Tuesday, March 25, 2014

When Values Clash

“I had another big fight with my wife,” Bob says throwing himself into the chair. “I don’t get it. I don’t understand how she could even argue with me about this one. It’s a no-brainer. Why would she want to expose the twins - seven year old girls I might add - to those two lezzie perverts living next door? I don’t care if they have kids my daughters’ age. I don’t want my girls exposed to that garbage. As far as I’m concerned women with women and men with men are just sick!”

I try to keep my expression neutral while inside my stomach churns. Dealing with a patient whose values drastically conflict with my own is difficult, especially as I struggle with the question of where the therapeutic ends and the political begins. Earlier experiences with patients flash through my mind. While still a graduate student, one of my first patients extolled the virtues of Hitler, while I sat frozen, unable to respond. Another patient, shortly after 9/11 suggested incarcerating all Arabs in this country. I thought my face was neutral, but obviously not. “You don’t agree” she said. Impulsively I responded, “I’d rather be dead.” Although certainly not a therapeutic response, it did give us much to talk about. Or the patient who was convinced he knew my political leanings and baited me with statements he was sure I’d disagree with. The latter was less of a problem since I was able to address the reasons behind the patient’s wish to provoke me.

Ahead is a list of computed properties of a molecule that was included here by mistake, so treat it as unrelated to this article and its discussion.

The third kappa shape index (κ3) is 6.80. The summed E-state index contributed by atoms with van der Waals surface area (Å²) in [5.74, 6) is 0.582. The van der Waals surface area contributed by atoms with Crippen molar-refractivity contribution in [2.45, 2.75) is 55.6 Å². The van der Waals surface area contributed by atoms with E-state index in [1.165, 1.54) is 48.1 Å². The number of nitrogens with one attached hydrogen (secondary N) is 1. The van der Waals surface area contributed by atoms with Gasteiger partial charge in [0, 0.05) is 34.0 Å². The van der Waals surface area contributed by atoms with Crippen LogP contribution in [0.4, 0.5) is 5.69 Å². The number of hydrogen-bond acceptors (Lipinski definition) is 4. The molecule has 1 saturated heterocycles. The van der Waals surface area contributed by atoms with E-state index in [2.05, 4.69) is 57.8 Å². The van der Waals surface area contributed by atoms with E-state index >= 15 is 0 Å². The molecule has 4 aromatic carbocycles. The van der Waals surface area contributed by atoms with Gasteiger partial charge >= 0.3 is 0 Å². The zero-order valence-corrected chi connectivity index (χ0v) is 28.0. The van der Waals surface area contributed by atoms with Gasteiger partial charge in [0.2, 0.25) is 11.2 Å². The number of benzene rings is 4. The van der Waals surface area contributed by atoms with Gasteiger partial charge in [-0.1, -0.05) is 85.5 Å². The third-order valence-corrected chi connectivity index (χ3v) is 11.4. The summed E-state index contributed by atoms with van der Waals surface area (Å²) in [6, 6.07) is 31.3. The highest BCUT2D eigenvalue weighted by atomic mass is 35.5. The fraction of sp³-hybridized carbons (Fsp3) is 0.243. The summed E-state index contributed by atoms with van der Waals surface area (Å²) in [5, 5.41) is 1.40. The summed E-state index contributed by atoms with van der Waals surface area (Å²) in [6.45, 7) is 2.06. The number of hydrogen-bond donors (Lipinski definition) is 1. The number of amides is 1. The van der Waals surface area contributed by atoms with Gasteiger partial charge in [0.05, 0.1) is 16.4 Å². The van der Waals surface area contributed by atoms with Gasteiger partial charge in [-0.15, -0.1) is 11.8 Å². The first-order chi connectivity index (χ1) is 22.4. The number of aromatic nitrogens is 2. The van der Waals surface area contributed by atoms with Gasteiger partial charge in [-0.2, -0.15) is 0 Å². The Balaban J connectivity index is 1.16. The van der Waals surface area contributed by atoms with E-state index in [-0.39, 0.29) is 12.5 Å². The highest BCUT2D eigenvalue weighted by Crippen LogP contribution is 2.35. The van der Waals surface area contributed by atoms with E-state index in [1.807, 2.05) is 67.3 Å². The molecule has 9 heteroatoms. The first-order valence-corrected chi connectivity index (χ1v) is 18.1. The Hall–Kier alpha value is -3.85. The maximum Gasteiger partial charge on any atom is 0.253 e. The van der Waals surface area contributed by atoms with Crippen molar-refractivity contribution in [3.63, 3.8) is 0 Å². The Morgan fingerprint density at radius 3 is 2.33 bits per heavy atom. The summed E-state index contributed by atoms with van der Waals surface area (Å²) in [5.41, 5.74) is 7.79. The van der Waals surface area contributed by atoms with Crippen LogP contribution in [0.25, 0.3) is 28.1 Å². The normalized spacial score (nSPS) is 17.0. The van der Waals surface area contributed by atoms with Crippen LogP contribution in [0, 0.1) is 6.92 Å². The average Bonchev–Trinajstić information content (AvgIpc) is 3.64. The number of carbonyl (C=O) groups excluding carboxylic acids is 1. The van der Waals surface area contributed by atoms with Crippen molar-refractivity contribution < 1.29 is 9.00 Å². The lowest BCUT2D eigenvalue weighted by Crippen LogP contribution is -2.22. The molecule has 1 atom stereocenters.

But so far Bob is only stating his opinion. So despite my strongly held beliefs to the contrary, I need to address this as any of the many arguments between my patient and his wife, remembering that my focus needs to remain on the patient. Right? Except it doesn’t feel right. Would I remain neutral if Bob told me he was beating his wife? Obviously not. But that’s an action, not a belief. Yet this man’s belief can also do harm. Here’s the question of whether the therapeutic and the political can or should be separated. 

“So what do you think, am I right?” Bob continues, asking me the dreaded question. 

I avoid answering. “You seem so certain of your position, why do you want my opinion?”

“I don’t know. Seems kind of normal to want to know the opinion of the person sitting across from you.”

“I suppose. Or does it speak to some uncertainty on your part or some desire to have me – perhaps an authority figure in your eyes – confirm your opinion?”

Bob shakes his head. “You can agree with me or not. It’s not going to change my mind.”

“I gather your wife didn’t agree with you and that didn’t change your mind either.”

“Damn right!”

“Clearly you and your wife have different ideas about this childrearing issue, how are you going to resolve the difference?”

“My kids are not going over to that house!” Bob says, his voice rising.

“And your wife feels how about that?”

“I don’t care how she feels!”

“What are you afraid of Bob? What do you imagine might happen if your kids go over to their house?”

Crossing his arms in front of his chest and scowling at me, Bob says, “They could put their hands on my little girls. They could play with them down there.”

“Do you worry that some of your friends, the heterosexual fathers of your children’s friends will abuse them?”

“Of course not!”

“And what’s your sense of the difference?”